In recent years, much attention has been paid to irregularities surrounding intercountry adoptions. Terre des Hommes Netherlands has never made any adoptions. In the 1970s we were in Bangladesh to carry out emergency aid. In addition to his role for Terre des Hommes, our then Bangladeshi country director was also a representative of a Dutch adoption organization for three years. As a result, Terre des Hommes' involvement in the adoptions in this lawsuit is now under discussion.
Terre des Hommes has been trying to improve the living conditions of children in their own country for over 50 years. As a children's rights organization we recognize the irregularities that unfortunately often arise in intercountry adoptions. Think of fraud with papers to outright child trafficking. The recent report of the Joustra Committee has also shown that adoption practice - certainly in the 1970s - was characterized by good intentions and amateurism, whereby the interests of the children and their biological parents often became subordinate to the interests of the adoptive parents.
Since 2017, we have tried to answer all questions about how our organization became involved in the adoptions from Bangladesh at the time. We have shared all the information and documentation we have about this with the interest groups of these adoptees, Shapla and SBA, and the Joustra Committee.
A number of adoptees and their (re-found) relatives in Bangladesh state that our country director abused his position at Terre des Hommes at the time to convince parents to give up their child for adoption. This allegation dates from the 1970s and was not established in the various investigations during that period, including the investigation by Terre des Hommes itself. In our view that is still the case. On the basis of all available knowledge and information, it is not possible to determine exactly how each adoption was established at the time.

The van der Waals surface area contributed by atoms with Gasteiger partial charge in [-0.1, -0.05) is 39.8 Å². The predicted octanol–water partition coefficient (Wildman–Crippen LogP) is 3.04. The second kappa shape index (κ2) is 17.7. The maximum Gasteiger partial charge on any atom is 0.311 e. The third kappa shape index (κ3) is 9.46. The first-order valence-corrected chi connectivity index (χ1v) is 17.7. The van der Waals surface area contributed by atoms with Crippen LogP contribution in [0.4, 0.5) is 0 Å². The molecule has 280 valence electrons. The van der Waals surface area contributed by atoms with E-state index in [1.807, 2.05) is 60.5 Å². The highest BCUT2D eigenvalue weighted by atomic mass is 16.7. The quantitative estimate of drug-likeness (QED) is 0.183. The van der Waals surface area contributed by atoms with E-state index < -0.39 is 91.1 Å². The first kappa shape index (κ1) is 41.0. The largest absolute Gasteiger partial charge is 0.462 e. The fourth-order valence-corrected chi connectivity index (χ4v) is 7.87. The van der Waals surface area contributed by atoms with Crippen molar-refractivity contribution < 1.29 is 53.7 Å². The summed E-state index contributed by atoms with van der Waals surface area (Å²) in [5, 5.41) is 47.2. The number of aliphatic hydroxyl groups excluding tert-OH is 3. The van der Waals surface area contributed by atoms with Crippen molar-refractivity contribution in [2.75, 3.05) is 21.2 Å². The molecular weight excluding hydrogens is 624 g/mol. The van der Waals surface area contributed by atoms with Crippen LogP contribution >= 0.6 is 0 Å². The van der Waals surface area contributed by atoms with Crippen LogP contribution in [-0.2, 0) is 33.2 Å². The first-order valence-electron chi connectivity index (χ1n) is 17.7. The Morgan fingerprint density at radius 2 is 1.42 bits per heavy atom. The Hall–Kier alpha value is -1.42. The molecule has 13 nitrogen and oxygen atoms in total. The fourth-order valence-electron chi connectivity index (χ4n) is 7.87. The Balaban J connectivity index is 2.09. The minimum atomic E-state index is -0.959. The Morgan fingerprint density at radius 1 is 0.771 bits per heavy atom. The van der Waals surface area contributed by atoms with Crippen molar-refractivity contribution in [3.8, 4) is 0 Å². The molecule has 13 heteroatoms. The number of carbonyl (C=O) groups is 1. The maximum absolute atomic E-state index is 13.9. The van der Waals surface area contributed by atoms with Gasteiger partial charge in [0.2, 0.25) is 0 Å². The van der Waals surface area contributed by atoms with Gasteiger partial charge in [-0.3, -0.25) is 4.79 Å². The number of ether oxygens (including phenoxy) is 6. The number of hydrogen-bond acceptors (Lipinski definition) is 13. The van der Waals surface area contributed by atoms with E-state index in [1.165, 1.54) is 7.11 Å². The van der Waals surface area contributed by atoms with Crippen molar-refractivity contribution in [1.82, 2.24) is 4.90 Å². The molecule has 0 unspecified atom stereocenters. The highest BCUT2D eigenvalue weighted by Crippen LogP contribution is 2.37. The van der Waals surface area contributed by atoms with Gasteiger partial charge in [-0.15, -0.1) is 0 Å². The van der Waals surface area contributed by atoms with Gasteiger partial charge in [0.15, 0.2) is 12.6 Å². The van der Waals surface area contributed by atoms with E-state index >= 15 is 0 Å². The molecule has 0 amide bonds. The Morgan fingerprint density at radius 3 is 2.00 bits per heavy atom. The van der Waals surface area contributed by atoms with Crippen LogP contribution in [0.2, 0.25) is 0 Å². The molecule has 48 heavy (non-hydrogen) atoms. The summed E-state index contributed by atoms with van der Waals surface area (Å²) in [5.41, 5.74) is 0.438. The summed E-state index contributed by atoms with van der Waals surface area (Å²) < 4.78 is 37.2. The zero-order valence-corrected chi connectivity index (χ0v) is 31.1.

We understand that this is unsatisfactory for many adoptees. It is now better known than in the 1970s how intercountry adoption can lead to injustices and is failing as an instrument to protect vulnerable children. As a children's rights organization we see and recognize the nagging uncertainty that lives among adoptees from Bangladesh about the circumstances of their adoption. That is terrible, but unfortunately we cannot remove this uncertainty.
That is why we offered help in 2018 to adoptees who are looking for their relatives in Bangladesh. Initially we did this on an individual basis from our office in Bangladesh. In the past year we have tried to come to a collaboration with the interest groups of adoptees in the Netherlands. This has now led to a project set-up in which we offer financial and practical project support to the search activities of these organizations, which is at the service of all adoptees from Bangladesh. We have made 225,000 euros available for this project for two years. This will finance, among other things, a hotline in Bangladesh and DNA matching. In addition, we will help efforts to get this project funded in the longer term.